So I’d like to know—Have you ever had a crisis of faith when writing a sequel? Or, if you’re not a writer, have you ever hesitated to do something a second time for fear of not living up to the first project? If so, I’d love to hear about it and how you got over the hurtle. Would definitely help me get over these insecurities, knowing others go through the same thing. Less insecurity = More writing. And I’m all about more writing.

One Good Hand is on sale now!

Wednesday, March 4th, 2009

Note: This blog was originally published on my MySpace blog, December 25, 2007.


http://loose-id.com/detail.aspx?ID=628

Yes!  Ace & Spade are hanging out at Loose Id!  From the looks of it, they’re having a ball. 

I have this thing I watch whenever I need a virtual happy dance.  It’s ridiculously cute, but I burst into hysterical laughter whenever I watch it, which is why it’s been dubbed my virtual happy dance.  Sharing it here is sure to KILL my cool points, but the fact that One Good Hand is on sale once again makes up for that.  I think.  Anyway, laugh with me:

http://sasukeyaoi.deviantart.com/art/NaruSasu-013-FLASH-35790390

Merry Christmas. 

One Good Hand has a cover *and* a release date!

Wednesday, March 4th, 2009

Note: This blog was originally published on my MySpace blog, December 16, 2007.


I just got news that One Good Hand is being re-released from Loose-Id on Christmas Day. I’m getting all kinds of presents lately, because the story also has a brand new cover:

Nice, yeah? My very first yaoi cover, and Anne Cain did a great job with it. Ace and Spade look like they’re having a helluva time.

In One Good Hand, Ace wins a man in a high-stakes poker game. That’s a first for him, even though he’s been gambling big—sometimes winning, sometimes losing—for years. Right now he’s at the top of the food chain in a sea of sharks, and he’s totally unprepared for Spade’s kindness, his playful and seductive touch. I said a while back that these two are one of my favorite pairs. After starting many (and even finishing a few!) stories since OGH’s first publication, I still feel that way. Ace has a perfect poker face and an attitude to match, but in seconds Spade slips in on him, intent on giving his new “master” everything he wants. It’s… {happy shiver} …so much fun to watch.

If you’d like to read more about One Good Hand, you can on my website at http://www.rowanmcbride.com/stories/onegoodhand/. You can also see how they meet by reading the excerpt there. Ace in his element, Spade getting a handle on Ace. They have chemistry from second one, and it never gets old for me, no matter how many times I visit them.  I guess every writer thinks that about their characters, but I’m so absentminded that I actually blank on the names of mine once in a while.  I’d never forget Ace and Spade.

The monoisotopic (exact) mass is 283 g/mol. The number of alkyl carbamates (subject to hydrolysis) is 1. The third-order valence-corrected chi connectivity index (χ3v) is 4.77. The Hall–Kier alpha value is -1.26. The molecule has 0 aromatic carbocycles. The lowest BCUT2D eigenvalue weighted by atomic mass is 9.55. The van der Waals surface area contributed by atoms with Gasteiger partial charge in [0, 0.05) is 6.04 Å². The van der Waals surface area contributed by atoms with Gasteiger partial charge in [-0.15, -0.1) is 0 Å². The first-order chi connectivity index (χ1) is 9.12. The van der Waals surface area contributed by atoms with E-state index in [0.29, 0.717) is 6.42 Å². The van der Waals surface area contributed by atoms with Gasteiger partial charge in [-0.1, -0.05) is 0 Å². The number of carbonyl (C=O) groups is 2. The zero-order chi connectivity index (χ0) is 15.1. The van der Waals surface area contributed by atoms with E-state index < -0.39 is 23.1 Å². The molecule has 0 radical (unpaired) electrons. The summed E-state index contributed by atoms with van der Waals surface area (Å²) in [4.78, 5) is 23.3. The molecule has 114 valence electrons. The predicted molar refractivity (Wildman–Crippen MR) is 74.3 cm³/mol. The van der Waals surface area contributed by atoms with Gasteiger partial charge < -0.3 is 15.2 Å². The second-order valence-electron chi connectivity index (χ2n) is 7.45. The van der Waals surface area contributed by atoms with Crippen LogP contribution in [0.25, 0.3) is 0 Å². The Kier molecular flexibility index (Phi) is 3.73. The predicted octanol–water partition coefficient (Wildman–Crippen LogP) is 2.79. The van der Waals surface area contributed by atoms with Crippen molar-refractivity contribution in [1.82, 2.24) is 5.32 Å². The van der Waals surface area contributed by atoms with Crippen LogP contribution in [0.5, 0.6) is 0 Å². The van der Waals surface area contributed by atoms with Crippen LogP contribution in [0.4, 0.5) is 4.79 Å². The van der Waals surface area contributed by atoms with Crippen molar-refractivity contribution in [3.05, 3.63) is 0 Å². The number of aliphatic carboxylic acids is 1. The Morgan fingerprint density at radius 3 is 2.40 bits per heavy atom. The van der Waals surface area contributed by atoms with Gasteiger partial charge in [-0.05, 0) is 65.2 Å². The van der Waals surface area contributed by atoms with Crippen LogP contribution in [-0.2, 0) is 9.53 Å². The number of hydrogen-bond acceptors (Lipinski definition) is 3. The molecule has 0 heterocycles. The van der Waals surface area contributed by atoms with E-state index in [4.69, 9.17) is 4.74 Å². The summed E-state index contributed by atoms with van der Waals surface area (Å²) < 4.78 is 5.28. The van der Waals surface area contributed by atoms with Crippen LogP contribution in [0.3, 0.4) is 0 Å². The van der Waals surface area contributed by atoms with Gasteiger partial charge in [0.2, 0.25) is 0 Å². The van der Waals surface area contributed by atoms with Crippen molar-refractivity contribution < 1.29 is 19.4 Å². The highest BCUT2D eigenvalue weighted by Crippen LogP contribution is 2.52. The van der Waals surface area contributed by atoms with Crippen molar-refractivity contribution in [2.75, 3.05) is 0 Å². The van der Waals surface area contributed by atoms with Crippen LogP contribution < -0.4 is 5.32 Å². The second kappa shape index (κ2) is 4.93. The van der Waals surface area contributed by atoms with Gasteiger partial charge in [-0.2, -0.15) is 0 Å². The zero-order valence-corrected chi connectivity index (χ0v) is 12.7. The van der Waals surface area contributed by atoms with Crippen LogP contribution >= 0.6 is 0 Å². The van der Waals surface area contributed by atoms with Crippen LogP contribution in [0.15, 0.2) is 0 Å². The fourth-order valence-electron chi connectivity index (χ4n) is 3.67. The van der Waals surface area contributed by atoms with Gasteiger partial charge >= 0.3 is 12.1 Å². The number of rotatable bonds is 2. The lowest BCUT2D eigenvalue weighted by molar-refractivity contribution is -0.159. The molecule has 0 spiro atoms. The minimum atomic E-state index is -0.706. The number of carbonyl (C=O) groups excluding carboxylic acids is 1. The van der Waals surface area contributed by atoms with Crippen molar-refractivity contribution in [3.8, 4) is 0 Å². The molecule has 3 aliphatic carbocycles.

A reviewer at Coffee Time Romance said that “One Good Hand will definitely make a nice hot read for a cool fall night.” I’m pretty sure it’ll work just as well for those brisk winter nights as well.

One Good Hand has a home

Wednesday, March 4th, 2009

Note: This blog was originally published on my MySpace blog, November 8, 2007.




One Good Hand has been picked up by Loose Id! It’s scheduled to come out next month. How crazy fantastic is that?

This book kicks off One Good series, which features those oh-so-hot Senai servants as they fulfill the hidden desires of their masters. One Good Hand was originally published at Twisted Shift, and is still one of my favorite stories. And because I’m giddy, I’m going to share why.

  • Mmm, Spade. Sexy, enigmatic, always knows just what his master wants and is all too happy to grant it.

  • Ace is an incredibly talented card shark. When away from the poker tables, though, he’s an adorable, kissable mess.

  • Ace and Spade together, on a couch.

  • The first elevator kiss I ever wrote.

  • This line: “Welcome home,” he said, his voice like Fifth Avenue silk.

  • Did I mention that the Senai live to fulfill your desires?

That’s just a taste. There are so many other things I love about this story. And the best news? Now that One Good Hand has a home, I can finally sit down and finish book two—One Good Verse.  Will be sharing more about that one very soon. 

Woot!